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There are two numbers I can’t get out of my head. The numbers are $1.84 trillion and $1.26 trillion. These are estimates of what the deficit of the United States government is going to be for the fiscal year ending in September 30, 2009 and the fiscal year ending in September 30, 2010. (Note that revised estimates for the fiscal year were supposed to be put out in July, but the Obama administration postponed their release until sometime in August.)

It was announced Wednesday that the budget deficit in July reached an all time record of $180.7 billion and this brought the year-to-date deficit to $1.27 trillion.

Some simple calculations show that if the estimated number for fiscal year 2009 is to be hit, the budget deficits for August and September will have to average $285 billion per month.

This would mean that the deficits would be $100 billion more a month than the record deficit that was posted in July. This is not a good trend.

Some analysts are predicting that the current year deficit will actually top $2.0 trillion while the 2010 deficit will reach $1.5 trillion. With the deficit for next year at $1.5 trillion, the monthly deficits would only average $125 billion, a figure that would look pretty good given the July, August, and September figures presented above. But, is this realistic given all of the proposals and programs that are in the federal pipeline.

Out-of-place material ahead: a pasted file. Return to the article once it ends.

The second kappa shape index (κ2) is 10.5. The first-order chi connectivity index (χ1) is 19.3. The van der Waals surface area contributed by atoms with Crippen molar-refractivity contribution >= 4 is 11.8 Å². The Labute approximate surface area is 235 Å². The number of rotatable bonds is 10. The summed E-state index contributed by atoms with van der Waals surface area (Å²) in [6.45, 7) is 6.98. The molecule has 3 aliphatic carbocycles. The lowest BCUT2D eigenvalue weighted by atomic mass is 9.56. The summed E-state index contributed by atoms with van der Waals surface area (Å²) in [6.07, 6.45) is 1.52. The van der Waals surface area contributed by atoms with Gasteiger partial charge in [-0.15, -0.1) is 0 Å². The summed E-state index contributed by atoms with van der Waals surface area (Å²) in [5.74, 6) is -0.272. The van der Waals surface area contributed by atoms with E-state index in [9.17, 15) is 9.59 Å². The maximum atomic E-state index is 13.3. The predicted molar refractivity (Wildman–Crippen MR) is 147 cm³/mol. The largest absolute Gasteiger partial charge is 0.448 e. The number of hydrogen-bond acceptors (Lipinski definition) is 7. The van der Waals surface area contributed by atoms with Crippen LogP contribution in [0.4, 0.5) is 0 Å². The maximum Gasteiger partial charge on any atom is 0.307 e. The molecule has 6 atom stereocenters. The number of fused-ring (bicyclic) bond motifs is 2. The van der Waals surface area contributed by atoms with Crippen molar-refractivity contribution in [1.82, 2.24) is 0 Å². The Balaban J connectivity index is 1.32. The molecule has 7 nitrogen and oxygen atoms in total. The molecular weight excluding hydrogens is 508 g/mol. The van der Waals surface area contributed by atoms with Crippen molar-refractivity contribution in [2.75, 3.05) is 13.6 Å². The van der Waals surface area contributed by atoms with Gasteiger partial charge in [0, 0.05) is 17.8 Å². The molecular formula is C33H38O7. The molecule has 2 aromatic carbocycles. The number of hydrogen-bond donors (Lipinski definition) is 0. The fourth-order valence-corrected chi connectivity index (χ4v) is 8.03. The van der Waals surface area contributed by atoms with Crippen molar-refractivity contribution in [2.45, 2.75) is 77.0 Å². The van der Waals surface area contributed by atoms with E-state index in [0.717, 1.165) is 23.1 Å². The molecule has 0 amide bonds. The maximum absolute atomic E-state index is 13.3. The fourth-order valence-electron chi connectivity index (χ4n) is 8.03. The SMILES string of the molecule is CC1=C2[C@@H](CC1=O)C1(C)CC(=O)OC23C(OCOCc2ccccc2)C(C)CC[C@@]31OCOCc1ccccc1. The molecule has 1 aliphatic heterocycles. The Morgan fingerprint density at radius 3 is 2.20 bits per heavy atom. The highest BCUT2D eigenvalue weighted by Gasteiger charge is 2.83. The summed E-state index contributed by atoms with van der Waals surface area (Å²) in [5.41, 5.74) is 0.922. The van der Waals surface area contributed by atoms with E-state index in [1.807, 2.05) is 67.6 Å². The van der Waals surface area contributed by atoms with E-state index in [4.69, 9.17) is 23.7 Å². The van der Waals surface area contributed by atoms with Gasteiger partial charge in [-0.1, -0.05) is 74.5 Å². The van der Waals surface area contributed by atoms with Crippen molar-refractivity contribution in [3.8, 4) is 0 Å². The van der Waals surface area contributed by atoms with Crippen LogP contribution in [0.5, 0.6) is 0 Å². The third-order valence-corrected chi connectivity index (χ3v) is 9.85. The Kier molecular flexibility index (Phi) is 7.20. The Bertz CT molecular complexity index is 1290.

Gross federal debt held by the public increased by more than 28 percent, year-over-year, at the end of the second quarter of this year. That is up from 24 percent at the end of the fourth quarter of 2008 and 15 percent at the end of the third quarter of 2008. With the forecast figures for the deficit, these numbers are going to continue to be at relatively high rates in the near term.

According to the Congressional Budget Office’s alternative fiscal projections, the public debt of the United States could rise from 44 percent of GDP in 2008 to 87 percent of GDP in 2020. Adding this much debt to the world is going to place a tremendous burden on financial markets.

The Federal Reserve announced Wednesday that it was going to continue on its path to purchase the $300 billion in Treasury securities that it had already committed to, but would extend the program through October rather than ending it in September. The Fed will also retain its plan to buy as much as $1.45 trillion of housing debt by the end of the calendar year. By August 5, 2009 the Fed had purchased $543 billion in mortgage-backed securities.

Numbers like these only cloud the picture of what an “exit” strategy might look like for the Fed. In fact, it does not look like an exit strategy at all.

But, this is just one side of the coin. The other side has to do with existing bad assets. Elizabeth Warren, the chair of the Congressional Oversight Panel that is monitoring the bank bailout effort appeared on Joe Scarborough’s “Morning Joe” program today and stated that the “toxic assets” on bank balance sheets that got us into this financial mess are still there. And, they are going to have to be dealt with at some time in the future. For the near term she warned of a looming commercial mortgage crisis, one that will require more federal money, especially for smaller banks.